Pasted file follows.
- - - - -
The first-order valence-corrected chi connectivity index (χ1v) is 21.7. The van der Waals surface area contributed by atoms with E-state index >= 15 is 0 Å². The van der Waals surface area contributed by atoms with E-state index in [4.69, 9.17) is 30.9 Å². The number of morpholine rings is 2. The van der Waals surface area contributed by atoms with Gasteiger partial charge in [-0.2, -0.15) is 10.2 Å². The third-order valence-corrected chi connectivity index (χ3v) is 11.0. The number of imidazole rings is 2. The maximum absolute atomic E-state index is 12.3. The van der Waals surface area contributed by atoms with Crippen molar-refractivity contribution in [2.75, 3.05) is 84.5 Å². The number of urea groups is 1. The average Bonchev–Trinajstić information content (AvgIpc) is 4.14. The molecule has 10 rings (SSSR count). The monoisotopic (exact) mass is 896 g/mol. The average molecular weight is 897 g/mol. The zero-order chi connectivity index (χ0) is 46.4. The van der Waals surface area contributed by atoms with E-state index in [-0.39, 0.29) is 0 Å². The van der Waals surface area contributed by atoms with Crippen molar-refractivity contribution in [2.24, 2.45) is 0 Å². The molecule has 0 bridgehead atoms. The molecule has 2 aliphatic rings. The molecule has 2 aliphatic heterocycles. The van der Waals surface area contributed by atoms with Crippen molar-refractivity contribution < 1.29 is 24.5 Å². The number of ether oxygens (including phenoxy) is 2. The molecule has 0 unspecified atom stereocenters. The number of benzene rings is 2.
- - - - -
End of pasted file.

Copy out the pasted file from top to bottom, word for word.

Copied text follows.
The first-order valence-corrected chi connectivity index (χ1v) is 21.7. The van der Waals surface area contributed by atoms with E-state index >= 15 is 0 Å². The van der Waals surface area contributed by atoms with E-state index in [4.69, 9.17) is 30.9 Å². The number of morpholine rings is 2. The van der Waals surface area contributed by atoms with Gasteiger partial charge in [-0.2, -0.15) is 10.2 Å². The third-order valence-corrected chi connectivity index (χ3v) is 11.0. The number of imidazole rings is 2. The maximum absolute atomic E-state index is 12.3. The van der Waals surface area contributed by atoms with Crippen molar-refractivity contribution in [2.75, 3.05) is 84.5 Å². The number of urea groups is 1. The average Bonchev–Trinajstić information content (AvgIpc) is 4.14. The molecule has 10 rings (SSSR count). The monoisotopic (exact) mass is 896 g/mol. The average molecular weight is 897 g/mol. The zero-order chi connectivity index (χ0) is 46.4. The van der Waals surface area contributed by atoms with E-state index in [-0.39, 0.29) is 0 Å². The van der Waals surface area contributed by atoms with Crippen molar-refractivity contribution in [2.24, 2.45) is 0 Å². The molecule has 0 bridgehead atoms. The molecule has 2 aliphatic rings. The molecule has 2 aliphatic heterocycles. The van der Waals surface area contributed by atoms with Crippen molar-refractivity contribution < 1.29 is 24.5 Å². The number of ether oxygens (including phenoxy) is 2. The molecule has 0 unspecified atom stereocenters. The number of benzene rings is 2.